But let's see if, what difference it makes? What difference do you think it will make here? First of all, is it going to be better or worse for the player? Who thinks better? Who thinks worse? Who thinks they haven't a clue? All right, we have an honest man. Where is Diogenes when we we need him? The reward for honesty. I could reward you and wake him up at the same time. It's good. All right, well, let's see what happens. All right, so suddenly, the odds have swung in favor of the player. This tiny little change has now made it likely that the player win money, instead of the house. So what's the point? The point is not, you should go out and try and cheat casinos, because you'll probably find an unpleasant consequence of that. The point is that, once I've written this simulation, I can play thought experiments in a very easy way. So-called what if games. What if we did this? What if we did that? And it's trivial to do those kinds of things. And that's one of the reasons we typically do try and write these simulations. So that we can experiment with things. Are there any other experiments people would like to perform while we're here? Any other sets of die you might like to try?
All right, someone give me a suggestion of something that might work in the house's favor. Suppose a casino wanted to cheat. What do you think would help them out? Yeah?
STUDENT: Increase prevalence of 1, instead of 5?
PROFESSOR: All right, so let's see if we increase the probability of 1, what it does? Yep, clearly helped the house out, didn't it? So that would be a good thing for the house. Again, you know, three key strokes and we get to try it. It's really a very nice kind of thing to be able to do. OK, this works nicely. We'll get normal distributions. We can look at some things.
There are two other kinds of distributions I want to talk about. We can get rid of this distraction. As you can imagine, I played a lot with these things, just cause it was fun once I had it. You have these in your handout. So the one on the upper right, is the Gaussian, or normal, distribution we've been talking about. As I said earlier, quite common, we see it a lot. The upper left is what's called a, and these, by the way, all of these distributions are symmetric, just in this particular picture. How do you spell symmetric, one or two m's? I help here. That right? OK, thank you. And they're symmetric in the sense that, if you take the mean, it looks the same on both sides of the mean. Now in general, you can have asymmetric distributions as well. But for simplicity, we'll here look at symmetric ones.
So we've seen the bell curve, and then on the upper left is what's called the uniform. In a uniform distribution, each value in the range is equally likely. So to characterize it, you only need to give the range of values. I say the values range from to 100, and it tells me everything I know about the uniform distribution. Each value in that will occur the same number of times. Have we seen a uniform distribution? What have we seen that's uniform here? Pardon?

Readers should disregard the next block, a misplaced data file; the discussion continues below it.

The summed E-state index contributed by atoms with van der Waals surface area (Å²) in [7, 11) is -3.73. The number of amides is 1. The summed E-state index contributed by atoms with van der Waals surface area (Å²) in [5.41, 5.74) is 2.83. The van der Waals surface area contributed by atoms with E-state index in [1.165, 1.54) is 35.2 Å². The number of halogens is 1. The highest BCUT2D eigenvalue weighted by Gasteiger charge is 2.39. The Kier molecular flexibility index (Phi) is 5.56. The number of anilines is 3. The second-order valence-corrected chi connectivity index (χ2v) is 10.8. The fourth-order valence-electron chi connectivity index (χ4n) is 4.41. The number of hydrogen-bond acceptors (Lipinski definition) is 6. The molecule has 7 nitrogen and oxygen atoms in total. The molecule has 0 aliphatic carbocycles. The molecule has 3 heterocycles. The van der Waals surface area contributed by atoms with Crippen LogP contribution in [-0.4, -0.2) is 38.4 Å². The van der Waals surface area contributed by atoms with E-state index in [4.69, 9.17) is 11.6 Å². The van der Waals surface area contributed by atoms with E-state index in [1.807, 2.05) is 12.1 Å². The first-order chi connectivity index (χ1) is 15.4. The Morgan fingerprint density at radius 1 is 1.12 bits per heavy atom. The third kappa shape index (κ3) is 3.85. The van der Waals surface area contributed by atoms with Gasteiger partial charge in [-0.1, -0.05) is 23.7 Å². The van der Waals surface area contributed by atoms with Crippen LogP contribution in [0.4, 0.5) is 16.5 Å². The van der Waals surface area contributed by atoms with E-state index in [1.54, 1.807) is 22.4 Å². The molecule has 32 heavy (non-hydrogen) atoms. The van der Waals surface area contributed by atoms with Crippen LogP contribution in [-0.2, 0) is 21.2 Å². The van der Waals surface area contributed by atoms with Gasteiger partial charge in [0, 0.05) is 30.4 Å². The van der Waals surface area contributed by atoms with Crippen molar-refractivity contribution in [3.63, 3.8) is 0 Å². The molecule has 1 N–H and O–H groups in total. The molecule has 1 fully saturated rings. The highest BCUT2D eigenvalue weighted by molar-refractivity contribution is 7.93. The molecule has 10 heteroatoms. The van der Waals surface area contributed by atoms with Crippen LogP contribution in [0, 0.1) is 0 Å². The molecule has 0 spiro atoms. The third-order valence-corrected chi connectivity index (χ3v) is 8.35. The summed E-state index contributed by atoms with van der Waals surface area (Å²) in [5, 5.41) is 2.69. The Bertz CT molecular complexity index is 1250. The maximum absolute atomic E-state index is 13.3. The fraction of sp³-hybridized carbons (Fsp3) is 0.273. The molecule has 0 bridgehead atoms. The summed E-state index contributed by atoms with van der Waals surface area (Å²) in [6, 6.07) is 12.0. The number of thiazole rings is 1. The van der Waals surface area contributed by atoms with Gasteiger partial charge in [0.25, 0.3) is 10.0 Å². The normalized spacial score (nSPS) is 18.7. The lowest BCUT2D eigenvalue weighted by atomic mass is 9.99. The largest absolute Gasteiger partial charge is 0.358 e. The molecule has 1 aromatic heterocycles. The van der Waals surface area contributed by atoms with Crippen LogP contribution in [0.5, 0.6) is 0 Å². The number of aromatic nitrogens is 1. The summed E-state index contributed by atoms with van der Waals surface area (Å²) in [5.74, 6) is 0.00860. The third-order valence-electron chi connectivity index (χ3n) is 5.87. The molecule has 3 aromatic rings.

STUDENT: Playing dice.
PROFESSOR: Playing dice. Exactly right. Each roll of the die was equally likely. Between 1 and 6. So, we got a normal distribution when I summed them, but if I gave you the distribution of a single die, it would have been uniform, right? So there's an interesting lesson there. One die, the distribution was uniform, but when I summed them, I ended up getting a normal distribution.
So where else do we see them? In principle, lottery winners are uniformly distributed. Each number is equally likely to come up. To a first approximation, birthdays are uniformly distributed, things like that. But, in fact, they rarely arise in nature. You'll hardly ever run a physics experiment, or a biology experiment, or anything like that, and come up with a uniform distribution. Nor do they arise very often in complex systems. So if you look at what happens in financial markets, none of the interesting distributions are uniform. You know, the prices of stocks, for example, are clearly not uniformly distributed. Up days and down days in the stock market are not uniformly distributed. Winners of football games are not uniformly distributed. People seem to like to use them in games of chance, because they seem fair, but mostly you see them only in invented things, rather than real things.
The third kind of distribution, the one in the bottom, is the exponential distribution. That's actually quite common in the real world. It's often used, for example, to model arrival times. If you want to model the frequency at which, say, automobiles arrive, get on the Mass Turnpike, you would find that the arrivals are exponential. We see with an exponential is, things fall off much more steeply around the mean than with the normal distribution. All right, that make sense? What else is exponentially distributed? Requests for web pages are often exponentially distributed. The amount of traffic at a website. How frequently they arrive. We'll see much more starting next week, or maybe even starting Thursday, about exponential distributions, as we go on with a final case study that we'll be dealing with in the course.